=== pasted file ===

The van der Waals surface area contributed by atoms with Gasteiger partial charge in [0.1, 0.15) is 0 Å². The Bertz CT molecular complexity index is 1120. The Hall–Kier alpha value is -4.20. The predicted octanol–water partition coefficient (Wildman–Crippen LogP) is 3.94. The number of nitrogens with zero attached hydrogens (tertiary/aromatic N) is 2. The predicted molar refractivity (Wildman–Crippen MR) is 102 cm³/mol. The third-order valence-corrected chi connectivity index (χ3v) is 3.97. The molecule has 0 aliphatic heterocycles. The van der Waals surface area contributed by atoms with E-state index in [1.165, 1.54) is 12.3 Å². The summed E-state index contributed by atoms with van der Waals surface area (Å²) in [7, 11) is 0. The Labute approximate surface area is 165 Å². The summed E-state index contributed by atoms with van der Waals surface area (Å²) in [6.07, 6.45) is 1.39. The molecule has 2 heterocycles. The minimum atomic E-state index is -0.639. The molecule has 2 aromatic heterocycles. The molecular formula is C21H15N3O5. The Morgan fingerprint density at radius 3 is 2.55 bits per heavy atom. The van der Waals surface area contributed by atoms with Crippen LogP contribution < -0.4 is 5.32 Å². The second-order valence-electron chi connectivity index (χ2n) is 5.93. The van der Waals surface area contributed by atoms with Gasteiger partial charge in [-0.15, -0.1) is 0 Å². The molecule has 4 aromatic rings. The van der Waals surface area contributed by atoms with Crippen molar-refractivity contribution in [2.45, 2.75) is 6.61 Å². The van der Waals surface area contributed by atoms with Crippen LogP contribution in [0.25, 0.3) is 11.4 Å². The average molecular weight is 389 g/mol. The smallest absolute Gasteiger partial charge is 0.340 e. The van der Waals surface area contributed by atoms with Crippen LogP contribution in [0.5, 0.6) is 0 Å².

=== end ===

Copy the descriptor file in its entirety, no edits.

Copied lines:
The van der Waals surface area contributed by atoms with Gasteiger partial charge in [0.1, 0.15) is 0 Å². The Bertz CT molecular complexity index is 1120. The Hall–Kier alpha value is -4.20. The predicted octanol–water partition coefficient (Wildman–Crippen LogP) is 3.94. The number of nitrogens with zero attached hydrogens (tertiary/aromatic N) is 2. The predicted molar refractivity (Wildman–Crippen MR) is 102 cm³/mol. The third-order valence-corrected chi connectivity index (χ3v) is 3.97. The molecule has 0 aliphatic heterocycles. The van der Waals surface area contributed by atoms with E-state index in [1.165, 1.54) is 12.3 Å². The summed E-state index contributed by atoms with van der Waals surface area (Å²) in [7, 11) is 0. The Labute approximate surface area is 165 Å². The summed E-state index contributed by atoms with van der Waals surface area (Å²) in [6.07, 6.45) is 1.39. The molecule has 2 heterocycles. The minimum atomic E-state index is -0.639. The molecule has 2 aromatic heterocycles. The molecular formula is C21H15N3O5. The Morgan fingerprint density at radius 3 is 2.55 bits per heavy atom. The van der Waals surface area contributed by atoms with Crippen LogP contribution < -0.4 is 5.32 Å². The second-order valence-electron chi connectivity index (χ2n) is 5.93. The van der Waals surface area contributed by atoms with Gasteiger partial charge in [-0.15, -0.1) is 0 Å². The molecule has 4 aromatic rings. The van der Waals surface area contributed by atoms with Crippen molar-refractivity contribution in [2.45, 2.75) is 6.61 Å². The van der Waals surface area contributed by atoms with Crippen LogP contribution in [0.25, 0.3) is 11.4 Å². The average molecular weight is 389 g/mol. The smallest absolute Gasteiger partial charge is 0.340 e. The van der Waals surface area contributed by atoms with Crippen LogP contribution in [0.5, 0.6) is 0 Å².